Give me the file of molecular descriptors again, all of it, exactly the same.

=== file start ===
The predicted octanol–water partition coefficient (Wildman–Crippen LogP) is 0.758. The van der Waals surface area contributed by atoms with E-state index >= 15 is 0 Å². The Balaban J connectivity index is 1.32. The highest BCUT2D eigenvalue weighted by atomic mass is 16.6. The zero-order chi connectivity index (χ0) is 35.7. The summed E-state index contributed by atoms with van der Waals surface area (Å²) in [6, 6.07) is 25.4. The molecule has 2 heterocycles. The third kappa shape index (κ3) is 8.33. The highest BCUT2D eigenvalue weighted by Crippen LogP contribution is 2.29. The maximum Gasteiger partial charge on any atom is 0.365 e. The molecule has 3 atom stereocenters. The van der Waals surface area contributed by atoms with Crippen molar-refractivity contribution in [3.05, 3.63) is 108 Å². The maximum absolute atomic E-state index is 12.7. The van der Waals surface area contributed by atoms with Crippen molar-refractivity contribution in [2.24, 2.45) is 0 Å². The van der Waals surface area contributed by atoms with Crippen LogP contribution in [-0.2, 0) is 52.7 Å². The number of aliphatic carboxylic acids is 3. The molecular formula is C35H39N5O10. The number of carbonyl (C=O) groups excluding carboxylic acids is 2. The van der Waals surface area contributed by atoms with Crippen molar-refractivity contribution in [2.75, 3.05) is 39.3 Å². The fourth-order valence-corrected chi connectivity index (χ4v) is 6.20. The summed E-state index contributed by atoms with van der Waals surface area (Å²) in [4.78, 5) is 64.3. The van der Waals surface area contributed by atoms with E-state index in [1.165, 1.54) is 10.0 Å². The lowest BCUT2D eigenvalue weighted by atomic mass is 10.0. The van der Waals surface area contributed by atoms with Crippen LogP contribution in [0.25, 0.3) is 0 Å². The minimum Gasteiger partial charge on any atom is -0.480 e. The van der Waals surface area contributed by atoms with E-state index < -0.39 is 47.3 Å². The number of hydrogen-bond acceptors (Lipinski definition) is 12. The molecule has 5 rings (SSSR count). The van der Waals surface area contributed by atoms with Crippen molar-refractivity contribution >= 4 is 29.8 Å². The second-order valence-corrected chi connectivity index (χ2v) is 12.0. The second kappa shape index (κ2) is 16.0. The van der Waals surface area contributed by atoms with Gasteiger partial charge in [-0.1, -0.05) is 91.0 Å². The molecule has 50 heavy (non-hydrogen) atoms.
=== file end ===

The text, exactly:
The predicted octanol–water partition coefficient (Wildman–Crippen LogP) is 0.758. The van der Waals surface area contributed by atoms with E-state index >= 15 is 0 Å². The Balaban J connectivity index is 1.32. The highest BCUT2D eigenvalue weighted by atomic mass is 16.6. The zero-order chi connectivity index (χ0) is 35.7. The summed E-state index contributed by atoms with van der Waals surface area (Å²) in [6, 6.07) is 25.4. The molecule has 2 heterocycles. The third kappa shape index (κ3) is 8.33. The highest BCUT2D eigenvalue weighted by Crippen LogP contribution is 2.29. The maximum Gasteiger partial charge on any atom is 0.365 e. The molecule has 3 atom stereocenters. The van der Waals surface area contributed by atoms with Crippen molar-refractivity contribution in [3.05, 3.63) is 108 Å². The maximum absolute atomic E-state index is 12.7. The van der Waals surface area contributed by atoms with Crippen molar-refractivity contribution in [2.24, 2.45) is 0 Å². The van der Waals surface area contributed by atoms with Crippen LogP contribution in [-0.2, 0) is 52.7 Å². The number of aliphatic carboxylic acids is 3. The molecular formula is C35H39N5O10. The number of carbonyl (C=O) groups excluding carboxylic acids is 2. The van der Waals surface area contributed by atoms with Crippen molar-refractivity contribution in [2.75, 3.05) is 39.3 Å². The fourth-order valence-corrected chi connectivity index (χ4v) is 6.20. The summed E-state index contributed by atoms with van der Waals surface area (Å²) in [4.78, 5) is 64.3. The van der Waals surface area contributed by atoms with E-state index in [1.165, 1.54) is 10.0 Å². The lowest BCUT2D eigenvalue weighted by atomic mass is 10.0. The van der Waals surface area contributed by atoms with Crippen LogP contribution in [0.25, 0.3) is 0 Å². The minimum Gasteiger partial charge on any atom is -0.480 e. The van der Waals surface area contributed by atoms with E-state index < -0.39 is 47.3 Å². The number of hydrogen-bond acceptors (Lipinski definition) is 12. The molecule has 5 rings (SSSR count). The van der Waals surface area contributed by atoms with Crippen molar-refractivity contribution >= 4 is 29.8 Å². The second-order valence-corrected chi connectivity index (χ2v) is 12.0. The second kappa shape index (κ2) is 16.0. The van der Waals surface area contributed by atoms with Gasteiger partial charge in [-0.1, -0.05) is 91.0 Å². The molecule has 50 heavy (non-hydrogen) atoms.